Bazelon dares to ask the questions about bullying that immediately come to mind:

  • Where and how does bullying begin?
  • What can be done to empower the individual and diffuse the situation where bullying occus?
  • Where and how should bullying be handled? 
  • What tools are needed and  how effective are they?
By beginning with the stories of three children who experience bullying for differing “reasons” the author puts a face on the victims and their bullies.  The reader follows the timeline of the bullying from its beginnings to the conclusion in a series of chapters that leave off and then pick up again each story.  The author delves into the backstory of the victims and their bullies and it quickly becomes obvious that bullying is a complex issue, one that is not easily explained and as convoluted as the experience of being bullied itself.

Throughout the book, the author manages to be compassionate while pulling no punches.  She is relentless in her pursuit of the truth.  She is not interested in justice so much as solutions.  Her judgment of those who can protect the children involved—including the bullies—is not limited to the schools and/or the parents.  Judges who interpret and apply the law in ways that contradict, facebook with its inadequate sense of accountability, and a police force that cannot enforce laws that have not been defined.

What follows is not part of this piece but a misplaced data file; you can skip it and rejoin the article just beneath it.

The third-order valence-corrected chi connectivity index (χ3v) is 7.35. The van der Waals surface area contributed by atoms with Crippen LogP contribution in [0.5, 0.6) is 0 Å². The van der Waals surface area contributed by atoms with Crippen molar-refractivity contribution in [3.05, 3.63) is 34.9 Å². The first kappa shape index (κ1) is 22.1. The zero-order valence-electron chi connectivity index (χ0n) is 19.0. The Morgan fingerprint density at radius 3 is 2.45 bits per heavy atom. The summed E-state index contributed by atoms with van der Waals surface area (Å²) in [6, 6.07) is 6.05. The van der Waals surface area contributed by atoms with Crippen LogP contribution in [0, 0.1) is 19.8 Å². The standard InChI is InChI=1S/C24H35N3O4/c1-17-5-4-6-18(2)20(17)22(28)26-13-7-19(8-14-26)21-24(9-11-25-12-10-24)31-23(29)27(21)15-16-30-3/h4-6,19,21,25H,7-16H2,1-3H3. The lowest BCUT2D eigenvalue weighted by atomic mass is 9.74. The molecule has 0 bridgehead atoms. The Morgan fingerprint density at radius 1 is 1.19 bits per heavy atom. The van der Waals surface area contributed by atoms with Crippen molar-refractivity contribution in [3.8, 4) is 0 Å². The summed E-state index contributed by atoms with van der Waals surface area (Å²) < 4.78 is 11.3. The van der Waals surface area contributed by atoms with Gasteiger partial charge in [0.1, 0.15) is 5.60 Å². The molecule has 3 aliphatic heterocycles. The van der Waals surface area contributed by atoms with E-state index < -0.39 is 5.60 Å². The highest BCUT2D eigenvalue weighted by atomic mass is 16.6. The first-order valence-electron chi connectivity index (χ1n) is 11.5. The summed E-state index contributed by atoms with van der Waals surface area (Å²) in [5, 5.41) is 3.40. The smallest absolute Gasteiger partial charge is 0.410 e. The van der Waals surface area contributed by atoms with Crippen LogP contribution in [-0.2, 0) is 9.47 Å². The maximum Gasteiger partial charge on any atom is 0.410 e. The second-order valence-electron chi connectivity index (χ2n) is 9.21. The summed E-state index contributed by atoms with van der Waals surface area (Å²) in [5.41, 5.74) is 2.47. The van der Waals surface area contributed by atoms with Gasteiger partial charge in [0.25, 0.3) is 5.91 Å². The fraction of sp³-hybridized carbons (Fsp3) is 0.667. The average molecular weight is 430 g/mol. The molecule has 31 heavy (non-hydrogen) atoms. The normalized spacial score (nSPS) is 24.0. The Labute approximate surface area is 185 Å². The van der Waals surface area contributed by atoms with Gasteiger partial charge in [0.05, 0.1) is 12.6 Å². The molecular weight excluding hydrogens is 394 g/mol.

The issue of bullying is complicated.  Obviously.   Bazelon’s research goes into the roots of psychological/sociological research and resources, looking at how they are applied in different school environments and how well they succeed.  The strength of the book lies in its ability to neither revictimize the victims nor vilify the bullies.  The emotional strength of the book lies in a delicate balance of journalistic integrity and a mother’s own need for compassionate resolution.

I have deep feelings about bullying, especially cyberbullying, and this book measured up to my rather high expectations.  Had the author offered a simplistic solution, I’d have called her and the book out for being inadequate to an obviously large task.  Instead, I have the privilege of saying that this book is one I would highly recommend and should be read by anyone whose life crosses that of a child—every parent, educator, etc.  Statistically, as the author points out, bullying occurs in a small proportion of the community in general.  Hopefully, nobody would need to read this but the advice given, particularly to parents, about what should be done to empower children, is invaluable and, ideally, will prove to be unnecessary.

Monday, February 11, 2013

Cloud Atlas by David Mitchell